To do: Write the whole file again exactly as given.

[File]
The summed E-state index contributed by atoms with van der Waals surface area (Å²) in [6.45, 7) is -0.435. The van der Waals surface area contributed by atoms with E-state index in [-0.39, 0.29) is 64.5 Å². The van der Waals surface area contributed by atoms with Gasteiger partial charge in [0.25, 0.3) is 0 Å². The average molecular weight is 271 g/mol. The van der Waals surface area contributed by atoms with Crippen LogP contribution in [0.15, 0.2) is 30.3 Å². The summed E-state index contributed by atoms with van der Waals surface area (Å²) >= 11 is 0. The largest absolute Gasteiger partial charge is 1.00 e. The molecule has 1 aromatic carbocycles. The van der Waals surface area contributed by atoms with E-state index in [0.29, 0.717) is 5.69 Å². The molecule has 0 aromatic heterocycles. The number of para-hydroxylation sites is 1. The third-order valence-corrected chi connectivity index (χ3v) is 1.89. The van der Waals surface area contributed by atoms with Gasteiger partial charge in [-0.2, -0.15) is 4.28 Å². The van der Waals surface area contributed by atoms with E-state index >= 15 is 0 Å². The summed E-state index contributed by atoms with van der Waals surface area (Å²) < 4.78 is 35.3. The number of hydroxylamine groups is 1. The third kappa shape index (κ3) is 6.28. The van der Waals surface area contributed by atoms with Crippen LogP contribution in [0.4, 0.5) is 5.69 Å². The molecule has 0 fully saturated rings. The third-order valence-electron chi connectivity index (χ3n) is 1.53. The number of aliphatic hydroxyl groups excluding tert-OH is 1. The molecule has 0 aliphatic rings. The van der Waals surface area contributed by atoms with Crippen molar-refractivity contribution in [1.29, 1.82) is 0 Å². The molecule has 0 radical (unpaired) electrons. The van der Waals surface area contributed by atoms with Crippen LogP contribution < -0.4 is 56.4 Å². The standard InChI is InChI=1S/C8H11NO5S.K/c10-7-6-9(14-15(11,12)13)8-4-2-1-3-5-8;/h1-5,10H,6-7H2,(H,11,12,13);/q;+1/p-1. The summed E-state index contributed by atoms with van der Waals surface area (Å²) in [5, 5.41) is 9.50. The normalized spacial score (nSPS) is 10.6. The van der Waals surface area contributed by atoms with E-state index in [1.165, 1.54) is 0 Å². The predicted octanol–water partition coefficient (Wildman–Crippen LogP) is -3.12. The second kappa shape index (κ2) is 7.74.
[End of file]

The summed E-state index contributed by atoms with van der Waals surface area (Å²) in [6.45, 7) is -0.435. The van der Waals surface area contributed by atoms with E-state index in [-0.39, 0.29) is 64.5 Å². The van der Waals surface area contributed by atoms with Gasteiger partial charge in [0.25, 0.3) is 0 Å². The average molecular weight is 271 g/mol. The van der Waals surface area contributed by atoms with Crippen LogP contribution in [0.15, 0.2) is 30.3 Å². The summed E-state index contributed by atoms with van der Waals surface area (Å²) >= 11 is 0. The largest absolute Gasteiger partial charge is 1.00 e. The molecule has 1 aromatic carbocycles. The van der Waals surface area contributed by atoms with E-state index in [0.29, 0.717) is 5.69 Å². The molecule has 0 aromatic heterocycles. The number of para-hydroxylation sites is 1. The third-order valence-corrected chi connectivity index (χ3v) is 1.89. The van der Waals surface area contributed by atoms with Gasteiger partial charge in [-0.2, -0.15) is 4.28 Å². The van der Waals surface area contributed by atoms with E-state index >= 15 is 0 Å². The summed E-state index contributed by atoms with van der Waals surface area (Å²) < 4.78 is 35.3. The number of hydroxylamine groups is 1. The third kappa shape index (κ3) is 6.28. The van der Waals surface area contributed by atoms with Crippen LogP contribution in [0.4, 0.5) is 5.69 Å². The molecule has 0 fully saturated rings. The third-order valence-electron chi connectivity index (χ3n) is 1.53. The number of aliphatic hydroxyl groups excluding tert-OH is 1. The molecule has 0 aliphatic rings. The van der Waals surface area contributed by atoms with Crippen molar-refractivity contribution in [1.29, 1.82) is 0 Å². The molecule has 0 radical (unpaired) electrons. The van der Waals surface area contributed by atoms with Crippen LogP contribution < -0.4 is 56.4 Å². The standard InChI is InChI=1S/C8H11NO5S.K/c10-7-6-9(14-15(11,12)13)8-4-2-1-3-5-8;/h1-5,10H,6-7H2,(H,11,12,13);/q;+1/p-1. The summed E-state index contributed by atoms with van der Waals surface area (Å²) in [5, 5.41) is 9.50. The normalized spacial score (nSPS) is 10.6. The van der Waals surface area contributed by atoms with E-state index in [1.165, 1.54) is 0 Å². The predicted octanol–water partition coefficient (Wildman–Crippen LogP) is -3.12. The second kappa shape index (κ2) is 7.74.